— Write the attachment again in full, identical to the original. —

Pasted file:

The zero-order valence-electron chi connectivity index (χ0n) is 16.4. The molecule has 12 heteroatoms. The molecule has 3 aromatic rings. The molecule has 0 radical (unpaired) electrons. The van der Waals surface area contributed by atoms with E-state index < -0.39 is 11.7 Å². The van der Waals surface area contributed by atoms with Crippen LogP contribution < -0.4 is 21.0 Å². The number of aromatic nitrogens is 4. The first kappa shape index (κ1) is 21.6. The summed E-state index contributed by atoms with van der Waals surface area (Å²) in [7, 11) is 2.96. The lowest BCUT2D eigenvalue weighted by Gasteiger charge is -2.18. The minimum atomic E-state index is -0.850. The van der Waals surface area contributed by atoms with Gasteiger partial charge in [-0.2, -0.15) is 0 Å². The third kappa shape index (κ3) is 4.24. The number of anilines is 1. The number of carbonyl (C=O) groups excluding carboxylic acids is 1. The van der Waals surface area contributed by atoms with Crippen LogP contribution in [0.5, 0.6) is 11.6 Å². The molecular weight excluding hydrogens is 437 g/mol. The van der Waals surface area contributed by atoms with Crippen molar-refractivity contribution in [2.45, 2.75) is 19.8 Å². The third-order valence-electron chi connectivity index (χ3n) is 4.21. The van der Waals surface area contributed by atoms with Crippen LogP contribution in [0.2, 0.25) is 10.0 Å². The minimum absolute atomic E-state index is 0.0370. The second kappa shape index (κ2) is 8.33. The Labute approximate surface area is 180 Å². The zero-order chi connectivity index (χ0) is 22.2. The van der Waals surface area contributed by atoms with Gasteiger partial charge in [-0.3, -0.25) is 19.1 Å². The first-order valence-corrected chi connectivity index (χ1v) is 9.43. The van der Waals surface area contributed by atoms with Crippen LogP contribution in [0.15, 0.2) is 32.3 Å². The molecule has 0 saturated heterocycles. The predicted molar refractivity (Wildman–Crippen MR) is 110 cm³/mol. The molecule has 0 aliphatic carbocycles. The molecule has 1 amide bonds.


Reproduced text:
The zero-order valence-electron chi connectivity index (χ0n) is 16.4. The molecule has 12 heteroatoms. The molecule has 3 aromatic rings. The molecule has 0 radical (unpaired) electrons. The van der Waals surface area contributed by atoms with E-state index < -0.39 is 11.7 Å². The van der Waals surface area contributed by atoms with Crippen LogP contribution < -0.4 is 21.0 Å². The number of aromatic nitrogens is 4. The first kappa shape index (κ1) is 21.6. The summed E-state index contributed by atoms with van der Waals surface area (Å²) in [7, 11) is 2.96. The lowest BCUT2D eigenvalue weighted by Gasteiger charge is -2.18. The minimum atomic E-state index is -0.850. The van der Waals surface area contributed by atoms with Gasteiger partial charge in [-0.2, -0.15) is 0 Å². The third kappa shape index (κ3) is 4.24. The number of anilines is 1. The number of carbonyl (C=O) groups excluding carboxylic acids is 1. The van der Waals surface area contributed by atoms with Crippen LogP contribution in [0.5, 0.6) is 11.6 Å². The molecular weight excluding hydrogens is 437 g/mol. The van der Waals surface area contributed by atoms with Crippen molar-refractivity contribution in [2.45, 2.75) is 19.8 Å². The third-order valence-electron chi connectivity index (χ3n) is 4.21. The van der Waals surface area contributed by atoms with Crippen LogP contribution in [0.2, 0.25) is 10.0 Å². The minimum absolute atomic E-state index is 0.0370. The second kappa shape index (κ2) is 8.33. The Labute approximate surface area is 180 Å². The zero-order chi connectivity index (χ0) is 22.2. The van der Waals surface area contributed by atoms with Gasteiger partial charge in [-0.3, -0.25) is 19.1 Å². The first-order valence-corrected chi connectivity index (χ1v) is 9.43. The van der Waals surface area contributed by atoms with Crippen LogP contribution in [0.15, 0.2) is 32.3 Å². The molecule has 0 saturated heterocycles. The predicted molar refractivity (Wildman–Crippen MR) is 110 cm³/mol. The molecule has 0 aliphatic carbocycles. The molecule has 1 amide bonds.